Self-Mummified Monks

Self-mummified monk

Scattered throughout Northern Japan are two dozen mummified Japanese monks known as Sokushinbutsu. Followers of Shugendo, an ancient form of Buddhism, the monks died in the ultimate act of self-denial. Estimates of the number of self-mummified priests in Japan range between sixteen and twenty-four priests. Impressive though this number is, many more have tried to self-mummify themselves.

For three years the priests would eat a special diet consisting only of nuts and seeds, while taking part in a regimen of rigorous physical activity that stripped them of their body fat. They then ate only bark and roots for another three years and began drinking a poisonous tea made from the sap of the Urushi tree, which contains Urushiol (same stuff that makes poison ivy), normally used to lacquer bowls. This caused vomiting and a rapid loss of bodily fluids. Finally, a self-mummifying
monk would lock himself in a stone tomb barely larger than his body, where he would not move from the lotus position. His only connection to the outside world was an air tube and a bell. Each day he rang a bell to let those outside know that he was still alive. When the bell stopped ringing, the tube was removed and the tomb sealed.

As you can see, the process of self-mummification was a long and extremely painful process that required a mastery of self-control and denial of physical sensation. The self-made mummies of Japan are people who have earned the respect now shown to them, as they exemplify the teachings of the Shingon sect of Japanese Buddhism.

Not all monks who attempted self-mummification were successful, but the pay-off for the ones who succeeded was quite high. They were raised to the status of Budda, put on display, and tended to by their followers. The Japanese government outlawed Sokushunbutsu in the late 19th century, though the practice continued into the 20th. The practice of self-mummification, which is a form of suicide after all, had to be outlawed to prevent Buddhist priests from offing themselves this way.

A few Buddhist temples in northern Japan are home to “living mummies” known as sokushinbutsu. The preserved bodies are purportedly those of ascetic monks who willingly mummified themselves in the quest for nirvana.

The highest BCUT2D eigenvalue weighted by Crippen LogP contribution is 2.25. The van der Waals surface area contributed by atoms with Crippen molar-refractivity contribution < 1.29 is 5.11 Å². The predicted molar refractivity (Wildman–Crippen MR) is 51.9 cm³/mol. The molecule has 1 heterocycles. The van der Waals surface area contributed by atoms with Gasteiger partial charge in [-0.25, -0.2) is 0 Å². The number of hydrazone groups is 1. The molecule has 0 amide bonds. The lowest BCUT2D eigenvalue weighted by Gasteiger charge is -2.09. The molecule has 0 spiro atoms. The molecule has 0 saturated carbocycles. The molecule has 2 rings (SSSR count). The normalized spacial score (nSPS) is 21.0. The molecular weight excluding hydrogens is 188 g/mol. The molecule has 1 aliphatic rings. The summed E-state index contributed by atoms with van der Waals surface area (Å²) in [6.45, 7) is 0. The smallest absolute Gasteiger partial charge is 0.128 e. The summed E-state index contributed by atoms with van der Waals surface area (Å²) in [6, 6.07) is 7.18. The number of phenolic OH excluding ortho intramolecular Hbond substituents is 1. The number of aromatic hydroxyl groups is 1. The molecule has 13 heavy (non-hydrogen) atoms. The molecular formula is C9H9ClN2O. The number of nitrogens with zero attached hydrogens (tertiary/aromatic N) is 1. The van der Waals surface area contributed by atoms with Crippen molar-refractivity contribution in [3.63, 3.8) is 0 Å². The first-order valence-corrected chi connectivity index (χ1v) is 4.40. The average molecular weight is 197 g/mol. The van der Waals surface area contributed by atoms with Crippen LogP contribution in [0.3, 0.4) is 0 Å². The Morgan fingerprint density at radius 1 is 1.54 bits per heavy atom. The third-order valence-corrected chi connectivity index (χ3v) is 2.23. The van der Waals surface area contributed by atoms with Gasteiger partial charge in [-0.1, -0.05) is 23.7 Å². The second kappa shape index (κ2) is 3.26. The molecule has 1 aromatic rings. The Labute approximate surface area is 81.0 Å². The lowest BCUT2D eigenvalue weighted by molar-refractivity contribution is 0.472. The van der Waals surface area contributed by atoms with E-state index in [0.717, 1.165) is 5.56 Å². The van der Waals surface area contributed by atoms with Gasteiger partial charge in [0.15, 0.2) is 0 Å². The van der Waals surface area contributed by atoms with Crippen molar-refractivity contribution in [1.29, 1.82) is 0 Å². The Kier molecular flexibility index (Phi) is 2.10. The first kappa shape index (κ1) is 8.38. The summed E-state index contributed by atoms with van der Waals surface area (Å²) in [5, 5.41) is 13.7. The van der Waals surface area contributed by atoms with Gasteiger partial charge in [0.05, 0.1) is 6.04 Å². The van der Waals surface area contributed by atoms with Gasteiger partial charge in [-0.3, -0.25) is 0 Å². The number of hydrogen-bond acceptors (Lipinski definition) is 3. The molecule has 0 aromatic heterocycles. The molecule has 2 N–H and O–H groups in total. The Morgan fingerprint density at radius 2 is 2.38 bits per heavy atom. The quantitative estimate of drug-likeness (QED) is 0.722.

Self-mummified monk

Shinnyokai-Shonin “living mummy” at Dainichibo Temple (Yamagata prefecture)

To become a living mummy, monks had to undergo a long and grueling three-step process:

Step 1. For 1,000 days, the monks would eat a special diet of nuts and seeds, and engage in rigorous physical training to strip the body of fat.

Step 2. For another 1,000 days, they would eat only bark and roots in gradually diminishing amounts. Toward the end, they would start drinking tea made from the sap of the urushi tree, a poisonous substance normally used to make Japanese lacquer bowls, which caused further loss of bodily fluid. The tea was brewed with water from a sacred spring at Mt. Yudono, which is now known to contain a high level of arsenic. The concoction created a germ-free environment within the body and helped preserve whatever meat was left on the bone.

Step 3. Finally, the monks would retreat to a cramped underground chamber connected to the surface by a tiny bamboo air pipe. There, they would meditate until dying, at which point they were sealed in their tomb. After 1,000 days, they were dug up and cleaned. If the body remained well-preserved, the monk was deemed a living mummy.

Living monk

Tetsumonkai-Shonin “living mummy” at Churenji temple (Yamagata prefecture)

Living monk

Arisada Hōin, 300-yr-old “living mummy” at Kanshūji temple (Fukushima)

Unfortunately, most who attempted self-mummification were unsuccessful, but the few who succeeded achieved Buddha status and were enshrined at temples. As many as two dozen of these living mummies are in the care of temples in northern Honshu.

The Japanese government outlawed the practice of self-mummification in the late 19th century.

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